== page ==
Admit it: sometime, against your better judgment, you root for a celebrity. And then they release a single. Or a racial slur. Or a political endorsement. Or a comment about homeless people's style acumen. And ladies? That's a dealbreaker.

Unless we are mentally ill, most of us are not under the illusion that we are going to become romantically involved with the stars we like. Maybe we like to look at them, or enjoy their vocal stylings, or appreciate their interpretations of good scripts. Sometimes a secret part of us even thinks we'd maybe sorta-kinda be friends and could collaborate on some really good work! But for the most part we understand that they are public figures and perfomers whose professional lives have very little to do with their realities. That said. Sometimes something happens to end a celebrity like-fest, and it's over. There are certain things that cannot be tolerated, even in a pretend, quid-pro-quo relationship. Unless one is a professional train-wreck (see: Courtney Love) or teflon-coated (see: Alec Baldwin) these tend to be a few of our top deal-breakers:

1. Racism, Bigotry, Homophobia and General Hatefulness. Okay, as these things go, this is by far the most legitimate, as well as the most off-putting. When we hear that an actor has been using gay slurs on set, or has a penchant for drunken anti-Semitic tirades, then, yeah, that's not someone whose career, money-making or continued presence in the public sphere you want to encourage.
Case Study: Jonathan Rhys-Myers. While the intense blue-eyed faux-Tudor bewitched many, reports that he'd tossed the N-word, as Dodai says, "broke my tiny gin-soaked heart."

2. Scientology. Whereas breaking up over bigotry is defensible - necessary, even - the Scientology deal-breaker is somewhat problematic. What does it really matter, after all, if an actor you never meet whose work you've enjoyed on that stylish cable drama believes in a New Jersey-born religion that involves Dianetics and alien life? It's not like most of us think it has powers more sinister than getting celebrities to fork over a lot of money. And yet, somehow it serves to sever the small pretense of normalcy that makes stars relatable.
Case Study: Beck. When he rejoined the church of his youth, many of us mourned. How could someone famously irreverent be irreverent after that? Someone asked me if I thought it was ameliorated by the fact that he'd been raised in the Church of L. Ron. My answer to that is simple: plenty of people have abandoned other religions and not looked back — religions, by the way, that don't involve Celebrity Centers, bans on psychiatric drugs and women being silent during childbirth.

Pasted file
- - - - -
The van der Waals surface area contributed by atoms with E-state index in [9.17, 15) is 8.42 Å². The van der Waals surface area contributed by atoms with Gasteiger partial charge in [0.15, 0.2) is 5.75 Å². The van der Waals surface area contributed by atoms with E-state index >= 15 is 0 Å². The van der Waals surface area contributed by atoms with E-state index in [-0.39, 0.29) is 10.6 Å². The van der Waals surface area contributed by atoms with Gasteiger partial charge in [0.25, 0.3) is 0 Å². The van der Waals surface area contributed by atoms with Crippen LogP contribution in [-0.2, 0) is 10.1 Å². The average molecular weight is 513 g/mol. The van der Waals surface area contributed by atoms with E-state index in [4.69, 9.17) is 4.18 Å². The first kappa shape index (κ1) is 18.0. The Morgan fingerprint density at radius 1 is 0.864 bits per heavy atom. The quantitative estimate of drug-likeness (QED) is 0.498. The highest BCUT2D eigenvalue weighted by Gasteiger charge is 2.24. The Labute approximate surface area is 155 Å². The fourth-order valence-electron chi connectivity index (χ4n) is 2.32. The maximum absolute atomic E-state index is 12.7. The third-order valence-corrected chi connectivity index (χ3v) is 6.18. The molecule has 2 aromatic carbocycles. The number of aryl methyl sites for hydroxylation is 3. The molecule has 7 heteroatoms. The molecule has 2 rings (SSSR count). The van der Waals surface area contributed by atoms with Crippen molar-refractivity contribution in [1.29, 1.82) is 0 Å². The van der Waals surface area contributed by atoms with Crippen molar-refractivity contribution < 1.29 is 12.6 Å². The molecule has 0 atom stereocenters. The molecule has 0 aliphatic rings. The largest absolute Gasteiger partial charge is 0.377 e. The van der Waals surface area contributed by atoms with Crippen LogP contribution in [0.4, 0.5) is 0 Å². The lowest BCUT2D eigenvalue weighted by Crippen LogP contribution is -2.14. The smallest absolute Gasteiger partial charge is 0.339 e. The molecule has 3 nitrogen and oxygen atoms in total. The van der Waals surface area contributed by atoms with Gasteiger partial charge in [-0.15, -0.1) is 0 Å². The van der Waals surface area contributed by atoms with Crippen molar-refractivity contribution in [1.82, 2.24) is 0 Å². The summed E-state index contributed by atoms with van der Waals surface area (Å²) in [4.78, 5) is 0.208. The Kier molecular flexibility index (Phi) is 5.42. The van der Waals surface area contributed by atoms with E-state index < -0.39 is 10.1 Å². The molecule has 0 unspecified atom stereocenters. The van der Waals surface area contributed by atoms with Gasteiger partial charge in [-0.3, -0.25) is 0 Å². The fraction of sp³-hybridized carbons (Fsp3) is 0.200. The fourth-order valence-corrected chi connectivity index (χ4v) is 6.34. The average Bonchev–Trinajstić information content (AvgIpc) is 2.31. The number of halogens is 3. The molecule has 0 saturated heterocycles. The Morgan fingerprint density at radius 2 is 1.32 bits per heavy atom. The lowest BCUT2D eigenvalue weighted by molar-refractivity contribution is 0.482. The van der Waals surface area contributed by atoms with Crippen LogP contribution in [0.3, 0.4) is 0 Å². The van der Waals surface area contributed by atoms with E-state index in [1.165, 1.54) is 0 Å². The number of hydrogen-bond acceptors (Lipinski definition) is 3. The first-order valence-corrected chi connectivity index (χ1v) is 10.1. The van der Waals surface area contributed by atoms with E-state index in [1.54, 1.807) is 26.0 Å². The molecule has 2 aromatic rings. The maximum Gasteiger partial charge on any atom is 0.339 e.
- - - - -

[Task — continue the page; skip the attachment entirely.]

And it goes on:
3. Bad Company It is disconcerting when one reads that the dignified elder statesman of the British stage who's played Merchant-Ivory roles with such sensitive gravitas regularly goes trolling for women with former U.S. Presidents (Anthony Hopkins, ahem). But this was nothing to the disillusionment that greeted the mile-long list of signatures in support of criminal sleazebag auteur Roman Polanski. All we were asking for here was that people not go out of their way to support an objectively bad cause! Too much to ask.
Case Study: Emma Thompson. Et tu, Emma? many of us wept when we saw this former stalwart of the smart set sign her name to the infamous Bernard-Henri Lévy Polanski-support petition. I mean, we expected this kind of thing from Woody Allen, were saddened but not shocked by Wes Anderson, disappointed by Tilda Swinton, but Emma?! Although she later recanted, for some of us, the spell was broken.

4. Dubious Political Statements: While "asinine or oblivious statements and tweets" generally could be a category all its own, few things have the alienation power of the political stand. Be it that aging legend who campaigned with Palin or the Oscar-winning intense person who knows the soul of Hugo Chavez, be it via Twitter or interview, it's rare that an entertainment celebrity's public image is burnished by a foray into politics. Afterwards, it can be hard not to feel like you're tacitly endorsing a cause not of your choosing.
Case Study: Scott Baio. Need we say more?

5. Terrible Vanity Projects: Used to be, being an actor — a star, even! — was enough. Maybe they had directing ambitions, at most. Not anymore. Now, every brooding handsome person has a dubious band, every starlet a record deal, and a few cover Tom Waits. (The exception, of course, is Franco, whose random forays have only served to cement his reputation for...well, we're not sure.)
Case Study: Zach Braff. First, he was just the mildly amusing schmendrick from Scrubs. Then he showed us his soul. And it was a cliche.

6. Rumors of Dickishness: It's kind of heartbreaking to hear that this nice-seeming TV host was a tyrant to that friend of a friend who interned on the show, or that that married star hit on somebody's sister in a really sleazy way this one time or that the down-to-Earth-seeming rock star was a total diva who stiffed your neighbor's cousin the time he waited on him. Then you always have to act like, 'oh, well, I assumed he was a jerk but I like some of his work.' The only consolation is the power to pass those rumors along.
Case Study: Well, that would be spreading gossip.

7. Cheating: Jesse James recently described himself as "the most hated man in the world," most of us thought you wish. But if James had had millions of rabid fans, chances are this would have put him on a global-hatred level. We all fall for the storyline, and much as we might play at sophistication, most of us are put off by the confirmation that yet another star is, in fact, just a typical jerk with a good PR machine. And we've been had.
Case Study: Tiger Woods didn't just play Elin for a fool — we were all taken in, even those of us who might have said that we assumed the worst of everyone. And for this we cannot forgive him.